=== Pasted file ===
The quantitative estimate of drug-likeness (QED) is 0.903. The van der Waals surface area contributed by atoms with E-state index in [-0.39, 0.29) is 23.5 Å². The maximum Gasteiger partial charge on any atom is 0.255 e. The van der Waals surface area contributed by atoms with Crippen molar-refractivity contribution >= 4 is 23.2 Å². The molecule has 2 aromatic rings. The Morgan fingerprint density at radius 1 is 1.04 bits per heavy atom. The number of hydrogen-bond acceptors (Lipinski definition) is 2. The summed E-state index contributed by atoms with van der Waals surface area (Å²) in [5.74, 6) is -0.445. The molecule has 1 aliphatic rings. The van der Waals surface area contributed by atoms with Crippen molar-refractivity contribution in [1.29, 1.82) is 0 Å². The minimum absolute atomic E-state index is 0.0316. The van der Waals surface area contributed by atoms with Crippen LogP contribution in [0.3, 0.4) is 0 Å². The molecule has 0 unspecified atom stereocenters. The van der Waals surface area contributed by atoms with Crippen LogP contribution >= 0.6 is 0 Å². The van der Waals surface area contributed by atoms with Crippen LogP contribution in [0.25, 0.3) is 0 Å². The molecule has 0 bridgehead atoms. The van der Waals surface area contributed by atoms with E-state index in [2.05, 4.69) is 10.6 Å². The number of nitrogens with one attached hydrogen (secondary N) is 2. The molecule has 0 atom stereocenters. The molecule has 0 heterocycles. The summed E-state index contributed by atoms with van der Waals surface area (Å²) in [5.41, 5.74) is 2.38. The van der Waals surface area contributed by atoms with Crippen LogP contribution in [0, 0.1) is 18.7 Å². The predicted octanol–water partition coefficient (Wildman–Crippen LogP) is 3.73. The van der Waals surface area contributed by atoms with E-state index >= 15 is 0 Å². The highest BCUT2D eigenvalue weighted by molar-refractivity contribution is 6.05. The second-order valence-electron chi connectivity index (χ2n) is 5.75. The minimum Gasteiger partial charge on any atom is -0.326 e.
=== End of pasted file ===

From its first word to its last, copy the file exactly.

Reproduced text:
The quantitative estimate of drug-likeness (QED) is 0.903. The van der Waals surface area contributed by atoms with E-state index in [-0.39, 0.29) is 23.5 Å². The maximum Gasteiger partial charge on any atom is 0.255 e. The van der Waals surface area contributed by atoms with Crippen molar-refractivity contribution >= 4 is 23.2 Å². The molecule has 2 aromatic rings. The Morgan fingerprint density at radius 1 is 1.04 bits per heavy atom. The number of hydrogen-bond acceptors (Lipinski definition) is 2. The summed E-state index contributed by atoms with van der Waals surface area (Å²) in [5.74, 6) is -0.445. The molecule has 1 aliphatic rings. The van der Waals surface area contributed by atoms with Crippen molar-refractivity contribution in [1.29, 1.82) is 0 Å². The minimum absolute atomic E-state index is 0.0316. The van der Waals surface area contributed by atoms with Crippen LogP contribution in [0.3, 0.4) is 0 Å². The molecule has 0 unspecified atom stereocenters. The van der Waals surface area contributed by atoms with Crippen LogP contribution >= 0.6 is 0 Å². The van der Waals surface area contributed by atoms with Crippen LogP contribution in [0.25, 0.3) is 0 Å². The molecule has 0 bridgehead atoms. The van der Waals surface area contributed by atoms with E-state index in [2.05, 4.69) is 10.6 Å². The number of nitrogens with one attached hydrogen (secondary N) is 2. The molecule has 0 atom stereocenters. The molecule has 0 heterocycles. The summed E-state index contributed by atoms with van der Waals surface area (Å²) in [5.41, 5.74) is 2.38. The van der Waals surface area contributed by atoms with Crippen LogP contribution in [0, 0.1) is 18.7 Å². The predicted octanol–water partition coefficient (Wildman–Crippen LogP) is 3.73. The van der Waals surface area contributed by atoms with E-state index >= 15 is 0 Å². The highest BCUT2D eigenvalue weighted by molar-refractivity contribution is 6.05. The second-order valence-electron chi connectivity index (χ2n) is 5.75. The minimum Gasteiger partial charge on any atom is -0.326 e.